A member of my family is having a new home built. The basement has been
poured (it has poured walls) and they are waiting for the walls to fully
"set." Well, yesterday it rained, and what we observed was that the entire
basement floor appeared to be covered with a significant amount of water (a
piece of electric wire laying on the floor was completely submerged),
EXCEPT for the corner where the sump hole is. I then recalled that the
side of the basement where the sump is was the part that the concrete
finisher did last (it is the side by the egress window) and therefore, if
there was a small bit of extra concrete, that was likely where it wound up.
In any case, it appears we have a situation where as much as an inch of
water at the far end (give or take a little) would have to run UPHILL to
reach the sump. Now I should also mention that this basement is built on
pure sand (literally - there is a sand mine just a mile or so down the
road) and drainage is very good, so I don't really expect that there would
be too many situations where the basement might flood - but on the other
hand, if the unforeseen ever did happen, it would be much easier to deal
with the problem if the water naturally ran toward the sump. I should
probably also mention that this basement was constructed with extra
headroom, so pouring more concrete over the existing floor would be doable
(in terms of not losing space). And, the general contractor seems like an
honest person, but I'm not sure that he's aware of this problem yet.
So I have three questions:
1) Realistically, is this anything to worry about? Or am I concerned over
nothing? Should I keep my nose out of this?
2) Would this violate any codes or building standards (in other words, is
this something a local government building inspector would take an interest
in if they knew of the problem? This is in Michigan, if that makes any
3) If there is a problem here, what would be the best approach to take with
the contractor? Should my family member insist that a new layer of
concrete be poured that slopes toward the sump, or would that create other
problems? Would the excellent drainage of the soil indicate just leaving
well enough alone? If you are a contractor, would you categorize this sort
of defect as "serious" or "minor"?
4) If additional concrete should be poured, is that something that the
homeowner would have to bear the expense of, or would that be considered a
serious enough flaw that the concrete subcontractor should be required to
fix it on his nickel?
Neither I nor the family member in question have ever done anything like
this before, so I guess what I'm wanting to know is whether this is a
significant problem, or something fairly normal? I have a feeling the
contractor is not going to think it's anything to be concerned about, and
if that is the case, is it worth making a fuss over? Time is of the essence
here - if the situation is going to be rectified, it will be much harder to
do so after another week or so.
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You shouldn't "worry" about it, but the problem should be remedied.
Local code enforcers vary in thier interpretations, so i can speak for him,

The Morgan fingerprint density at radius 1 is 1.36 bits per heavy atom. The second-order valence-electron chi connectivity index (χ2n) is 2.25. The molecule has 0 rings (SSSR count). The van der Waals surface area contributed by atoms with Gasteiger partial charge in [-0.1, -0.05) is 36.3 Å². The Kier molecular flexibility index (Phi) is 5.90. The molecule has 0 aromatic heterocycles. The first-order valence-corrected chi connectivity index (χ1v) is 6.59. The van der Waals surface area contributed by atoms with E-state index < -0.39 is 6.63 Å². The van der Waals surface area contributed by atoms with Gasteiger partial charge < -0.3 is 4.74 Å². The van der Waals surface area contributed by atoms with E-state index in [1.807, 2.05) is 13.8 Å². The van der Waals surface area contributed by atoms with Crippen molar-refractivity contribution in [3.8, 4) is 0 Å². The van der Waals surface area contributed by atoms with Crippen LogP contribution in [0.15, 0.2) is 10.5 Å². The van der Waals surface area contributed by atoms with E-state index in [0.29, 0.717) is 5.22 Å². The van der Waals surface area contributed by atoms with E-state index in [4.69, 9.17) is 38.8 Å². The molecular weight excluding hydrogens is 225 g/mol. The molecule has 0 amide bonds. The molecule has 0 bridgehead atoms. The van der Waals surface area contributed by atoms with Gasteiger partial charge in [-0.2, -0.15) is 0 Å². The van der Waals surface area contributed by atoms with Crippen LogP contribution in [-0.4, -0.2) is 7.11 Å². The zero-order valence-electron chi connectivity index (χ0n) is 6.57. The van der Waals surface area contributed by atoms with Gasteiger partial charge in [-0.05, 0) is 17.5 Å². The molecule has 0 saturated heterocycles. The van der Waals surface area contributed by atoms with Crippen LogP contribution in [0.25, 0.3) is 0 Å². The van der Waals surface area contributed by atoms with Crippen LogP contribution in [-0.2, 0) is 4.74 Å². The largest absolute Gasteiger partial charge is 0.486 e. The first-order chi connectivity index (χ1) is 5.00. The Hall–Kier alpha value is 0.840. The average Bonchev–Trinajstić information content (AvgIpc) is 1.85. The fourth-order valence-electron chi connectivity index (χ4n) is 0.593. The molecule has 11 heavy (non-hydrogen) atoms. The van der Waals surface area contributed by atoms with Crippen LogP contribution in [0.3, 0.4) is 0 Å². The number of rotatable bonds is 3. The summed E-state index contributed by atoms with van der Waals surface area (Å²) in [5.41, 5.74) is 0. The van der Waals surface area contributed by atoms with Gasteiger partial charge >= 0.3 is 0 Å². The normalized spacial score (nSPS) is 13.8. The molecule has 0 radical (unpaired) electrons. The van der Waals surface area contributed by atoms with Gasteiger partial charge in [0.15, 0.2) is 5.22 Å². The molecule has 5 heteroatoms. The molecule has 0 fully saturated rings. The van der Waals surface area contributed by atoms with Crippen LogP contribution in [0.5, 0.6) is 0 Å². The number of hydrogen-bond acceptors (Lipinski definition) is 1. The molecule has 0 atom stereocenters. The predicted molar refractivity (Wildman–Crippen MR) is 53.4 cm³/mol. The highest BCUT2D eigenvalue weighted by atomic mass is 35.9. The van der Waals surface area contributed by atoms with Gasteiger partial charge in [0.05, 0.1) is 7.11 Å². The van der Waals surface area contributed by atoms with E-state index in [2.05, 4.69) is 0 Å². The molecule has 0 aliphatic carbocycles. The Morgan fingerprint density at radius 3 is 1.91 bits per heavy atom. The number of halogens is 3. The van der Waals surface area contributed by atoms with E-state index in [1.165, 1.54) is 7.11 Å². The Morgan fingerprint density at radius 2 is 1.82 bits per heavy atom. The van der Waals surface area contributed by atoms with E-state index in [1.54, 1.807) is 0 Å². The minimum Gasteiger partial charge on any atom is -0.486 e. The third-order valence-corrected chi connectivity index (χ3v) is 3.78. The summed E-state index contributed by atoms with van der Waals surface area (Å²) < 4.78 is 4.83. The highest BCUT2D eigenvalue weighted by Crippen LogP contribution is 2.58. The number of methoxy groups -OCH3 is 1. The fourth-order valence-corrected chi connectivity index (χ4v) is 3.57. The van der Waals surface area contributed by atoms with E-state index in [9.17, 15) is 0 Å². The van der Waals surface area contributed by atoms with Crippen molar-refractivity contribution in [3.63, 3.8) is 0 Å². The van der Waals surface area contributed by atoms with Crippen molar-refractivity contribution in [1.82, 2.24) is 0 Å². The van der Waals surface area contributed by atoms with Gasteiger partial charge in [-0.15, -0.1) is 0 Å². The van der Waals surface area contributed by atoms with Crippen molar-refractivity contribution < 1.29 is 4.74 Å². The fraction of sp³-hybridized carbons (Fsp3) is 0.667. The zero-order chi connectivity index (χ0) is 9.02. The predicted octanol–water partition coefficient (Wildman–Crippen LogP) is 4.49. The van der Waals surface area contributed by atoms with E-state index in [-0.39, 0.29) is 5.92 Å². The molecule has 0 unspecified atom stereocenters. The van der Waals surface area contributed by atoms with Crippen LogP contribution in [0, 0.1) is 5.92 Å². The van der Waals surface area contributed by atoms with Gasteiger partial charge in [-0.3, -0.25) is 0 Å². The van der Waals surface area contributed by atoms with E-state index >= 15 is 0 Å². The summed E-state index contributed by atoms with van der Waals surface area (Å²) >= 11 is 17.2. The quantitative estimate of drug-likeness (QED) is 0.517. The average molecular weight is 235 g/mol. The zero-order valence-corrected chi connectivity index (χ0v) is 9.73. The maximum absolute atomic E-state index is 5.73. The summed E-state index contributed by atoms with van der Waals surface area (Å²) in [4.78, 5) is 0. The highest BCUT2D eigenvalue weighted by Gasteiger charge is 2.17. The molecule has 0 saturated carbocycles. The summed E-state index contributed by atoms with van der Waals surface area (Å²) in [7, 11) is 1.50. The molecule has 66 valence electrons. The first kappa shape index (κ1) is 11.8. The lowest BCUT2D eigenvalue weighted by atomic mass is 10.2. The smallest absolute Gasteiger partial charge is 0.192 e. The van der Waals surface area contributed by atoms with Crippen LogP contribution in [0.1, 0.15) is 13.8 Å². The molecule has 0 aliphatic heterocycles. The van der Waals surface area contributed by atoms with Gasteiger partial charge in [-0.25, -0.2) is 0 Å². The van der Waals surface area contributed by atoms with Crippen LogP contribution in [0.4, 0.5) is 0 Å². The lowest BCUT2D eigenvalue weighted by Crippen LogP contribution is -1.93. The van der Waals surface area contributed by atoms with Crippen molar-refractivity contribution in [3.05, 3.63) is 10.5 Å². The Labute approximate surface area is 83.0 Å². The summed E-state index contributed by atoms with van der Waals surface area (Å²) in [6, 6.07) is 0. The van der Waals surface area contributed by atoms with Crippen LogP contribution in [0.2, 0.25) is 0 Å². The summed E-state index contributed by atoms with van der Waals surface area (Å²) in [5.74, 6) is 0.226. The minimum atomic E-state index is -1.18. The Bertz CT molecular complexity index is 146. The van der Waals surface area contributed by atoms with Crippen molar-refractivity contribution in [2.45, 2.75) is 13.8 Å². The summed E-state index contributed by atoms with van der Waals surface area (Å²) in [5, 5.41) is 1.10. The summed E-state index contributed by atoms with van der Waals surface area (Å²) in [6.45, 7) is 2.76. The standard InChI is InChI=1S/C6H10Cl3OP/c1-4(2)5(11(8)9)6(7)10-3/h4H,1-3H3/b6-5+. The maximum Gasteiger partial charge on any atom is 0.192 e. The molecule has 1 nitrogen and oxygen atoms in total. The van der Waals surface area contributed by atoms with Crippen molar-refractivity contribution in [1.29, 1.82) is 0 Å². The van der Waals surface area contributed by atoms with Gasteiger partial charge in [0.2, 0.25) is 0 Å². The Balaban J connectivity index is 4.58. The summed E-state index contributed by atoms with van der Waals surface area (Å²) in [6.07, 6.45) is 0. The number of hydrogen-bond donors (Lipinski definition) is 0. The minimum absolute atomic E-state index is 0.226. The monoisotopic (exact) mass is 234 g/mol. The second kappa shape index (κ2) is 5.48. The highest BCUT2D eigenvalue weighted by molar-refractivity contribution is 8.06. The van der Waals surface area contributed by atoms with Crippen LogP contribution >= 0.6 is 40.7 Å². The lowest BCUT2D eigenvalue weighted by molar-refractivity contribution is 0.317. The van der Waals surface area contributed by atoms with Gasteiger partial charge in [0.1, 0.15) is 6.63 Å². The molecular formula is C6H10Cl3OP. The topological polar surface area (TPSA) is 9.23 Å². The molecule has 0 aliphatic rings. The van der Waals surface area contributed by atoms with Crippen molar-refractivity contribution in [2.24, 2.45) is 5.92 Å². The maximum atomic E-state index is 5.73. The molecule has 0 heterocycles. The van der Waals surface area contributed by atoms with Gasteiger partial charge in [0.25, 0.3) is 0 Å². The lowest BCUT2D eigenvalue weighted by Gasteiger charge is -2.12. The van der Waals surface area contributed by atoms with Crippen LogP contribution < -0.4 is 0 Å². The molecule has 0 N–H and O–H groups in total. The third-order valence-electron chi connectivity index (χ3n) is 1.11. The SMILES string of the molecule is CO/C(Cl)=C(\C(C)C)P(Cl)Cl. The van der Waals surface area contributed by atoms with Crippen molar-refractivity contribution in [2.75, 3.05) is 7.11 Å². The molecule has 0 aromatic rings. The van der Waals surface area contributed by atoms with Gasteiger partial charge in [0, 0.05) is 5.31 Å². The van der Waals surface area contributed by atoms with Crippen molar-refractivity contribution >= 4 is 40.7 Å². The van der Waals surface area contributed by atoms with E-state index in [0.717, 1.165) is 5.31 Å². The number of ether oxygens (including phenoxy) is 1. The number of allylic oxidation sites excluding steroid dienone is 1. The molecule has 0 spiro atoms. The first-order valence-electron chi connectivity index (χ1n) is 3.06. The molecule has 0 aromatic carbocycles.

but generally, basements must have a drainage system in place.
Have a meeting with the contractor on site so the problem can be seen by
all. A topping of concrete can be applied to the floor to achieve adequate
drainage. Check with your local concrete supplier. They will have a
"topping" mix design, and the procedure for application. I would categorize
this defect serious, with a simple solution.
What you describe is not within any tolerances for poured concrete,
therefore it would be considered performed with poor workmanship. The
expense would rest with the concrete finisher, but ultimately with your
As I said earlier, it is a significant problem with an easy fix. If he
feels that a sump pump that is placed in the highest point of the basement
is nothing to worry about, you need a new builder. He should have
contingencies in his pricing to cover mistakes such as this. If he balks,
ask him if his basement drains properly.
If the floor got wet because you have no basement windows and the rain
came in that way I would not worry. If there are perforated pipes
correctly installed under the floor and/or a perimeter drain leading to
the pit then the pit will work (once you put a pump in it).
I used to always assume that they pitch the basement floor to the pit for
drainage, but I see them poured flat most of the time now.
From your description it sounds like the basement was open to the sky
when it rained, right? No house on top of it yet? In that case, not
to worry. The sump is not really there to drain the basement from the
inside. If correctly installed, the way it works is this: drainpipes
are installed circling the perimeter of the foundation on the outside,
and are connected to the sump pit. When it rains water seeps through
the ground, hits these drainpipes, goes to the sump to get pumped out.
In other words it intercepts the water before it gets to the
foundation itself. The ground next to and below the basement stays
dry. There may also be a floor drain in the basement (and/or in the
stairwell, if there is an outside entrance to the basement) that
drains to the sump. The only circumstance where the water would drain
from the basement floor directly into the sump pit would be if there
is a pipe leak, washing machine overflow or some such. Again a floor
drain usually handles that.
You have three questions right here, nobody.
This one does not warrant "worry." Concern and attention,
Or am I concerned over
See above and below.
Should I keep my nose out of this?
That's up to you. Are you your brother's keeper? If it is
your concern, nose on in. If it is not your concern, you
can share what advice you choose with your family member.
other words, is
take an interest
that makes any
Perhaps codes, certainly building standards . . . especially
the one known as "commonly prevailing in the market."
approach to take with
Now with four questions! I wish I could pay my bills with
First, bring it to the builder's or general contractor's